Ahead of the Martin Luther King Jr holiday weekend, federal health officials announced that they were looking into a potential stroke risk in seniors who received the Pfizer-BioNTech bivalent (two-strain) COVID-19 booster. However, follow-up investigations in the United States and other countries and by the company have not found the same signal.
In a Jan 13 statement, the Food and Drug Administration (FDA) said it and the Centers for Disease Control and Prevention (CDC) said the CDC's Vaccine Safety Datalink (VSD) system, which tracks vaccine safety in nearly real-time, met the statistical level to prompt an investigation into whether there is a safety concern about whether people ages 65 and older who received the new Pfizer booster were more likely to have an ischemic stroke in the 3 weeks following vaccination compared to 22 to 44 days after vaccination.
It's unlikely that the signal in the VSD represents a true clinical risk.
The FDA said the preliminary signal hasn't been seen with the Moderna bivalent booster and that there may be other confounding factors in the VSD that require further investigation. It added that no signs of an increased stroke risk have been found in three other federal vaccine safety tracking databases. Also, the signal hasn't turned up in Pfizer's global safety database or in monitoring systems in other countries.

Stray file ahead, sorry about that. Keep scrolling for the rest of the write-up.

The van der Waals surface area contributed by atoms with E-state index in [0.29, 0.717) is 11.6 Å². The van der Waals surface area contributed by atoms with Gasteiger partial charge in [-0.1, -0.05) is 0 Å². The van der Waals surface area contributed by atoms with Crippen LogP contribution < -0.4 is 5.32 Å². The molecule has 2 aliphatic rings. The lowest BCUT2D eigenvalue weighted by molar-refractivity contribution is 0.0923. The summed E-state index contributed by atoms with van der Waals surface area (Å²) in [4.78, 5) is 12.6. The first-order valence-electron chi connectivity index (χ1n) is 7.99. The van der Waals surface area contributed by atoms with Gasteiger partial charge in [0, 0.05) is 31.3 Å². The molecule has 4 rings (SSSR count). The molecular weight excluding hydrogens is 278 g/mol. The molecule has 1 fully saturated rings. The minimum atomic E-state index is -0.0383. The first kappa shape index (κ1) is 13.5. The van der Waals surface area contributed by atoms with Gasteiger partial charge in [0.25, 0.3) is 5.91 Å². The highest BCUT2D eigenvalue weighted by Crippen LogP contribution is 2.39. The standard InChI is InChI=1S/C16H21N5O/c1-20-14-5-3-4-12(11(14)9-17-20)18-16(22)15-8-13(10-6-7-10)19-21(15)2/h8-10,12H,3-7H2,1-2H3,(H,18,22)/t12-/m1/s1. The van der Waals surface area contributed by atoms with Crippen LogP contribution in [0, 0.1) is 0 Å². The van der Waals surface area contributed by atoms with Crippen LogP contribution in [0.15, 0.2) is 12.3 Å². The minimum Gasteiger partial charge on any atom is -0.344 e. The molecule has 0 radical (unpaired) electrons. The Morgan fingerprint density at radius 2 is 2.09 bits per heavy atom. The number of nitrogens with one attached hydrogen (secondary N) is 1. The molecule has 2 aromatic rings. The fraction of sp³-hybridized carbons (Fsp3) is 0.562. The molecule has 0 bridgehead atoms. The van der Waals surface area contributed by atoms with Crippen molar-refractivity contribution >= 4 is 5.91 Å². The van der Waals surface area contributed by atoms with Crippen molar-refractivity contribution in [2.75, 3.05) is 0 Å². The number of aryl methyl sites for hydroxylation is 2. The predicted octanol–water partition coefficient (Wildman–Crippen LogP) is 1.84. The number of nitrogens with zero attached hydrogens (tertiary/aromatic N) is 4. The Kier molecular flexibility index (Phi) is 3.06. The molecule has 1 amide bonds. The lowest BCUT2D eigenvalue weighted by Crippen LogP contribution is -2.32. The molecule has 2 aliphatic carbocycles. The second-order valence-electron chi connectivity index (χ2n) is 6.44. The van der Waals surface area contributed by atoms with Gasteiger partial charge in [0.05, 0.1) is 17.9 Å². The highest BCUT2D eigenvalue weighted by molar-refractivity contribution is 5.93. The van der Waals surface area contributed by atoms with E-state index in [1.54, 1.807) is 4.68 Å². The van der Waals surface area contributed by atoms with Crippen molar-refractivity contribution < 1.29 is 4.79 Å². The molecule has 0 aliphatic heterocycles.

Considering all the data, it's unlikely that the signal in the VSD represents a true clinical risk, the FDA said, adding that it's important to share information about any potential safety signal with the public. The FDA's vaccine advisory committee will discuss the issue at its Jan 26 meeting.
In light of the new development, federal officials said there are no changes in COVID-19 vaccination recommendations, which is for everyone ages 6 months and older to stay current with their COVID-19 vaccinations, including those who are eligible to receive the bivalent boosters, which target the original virus plus Omicron variants.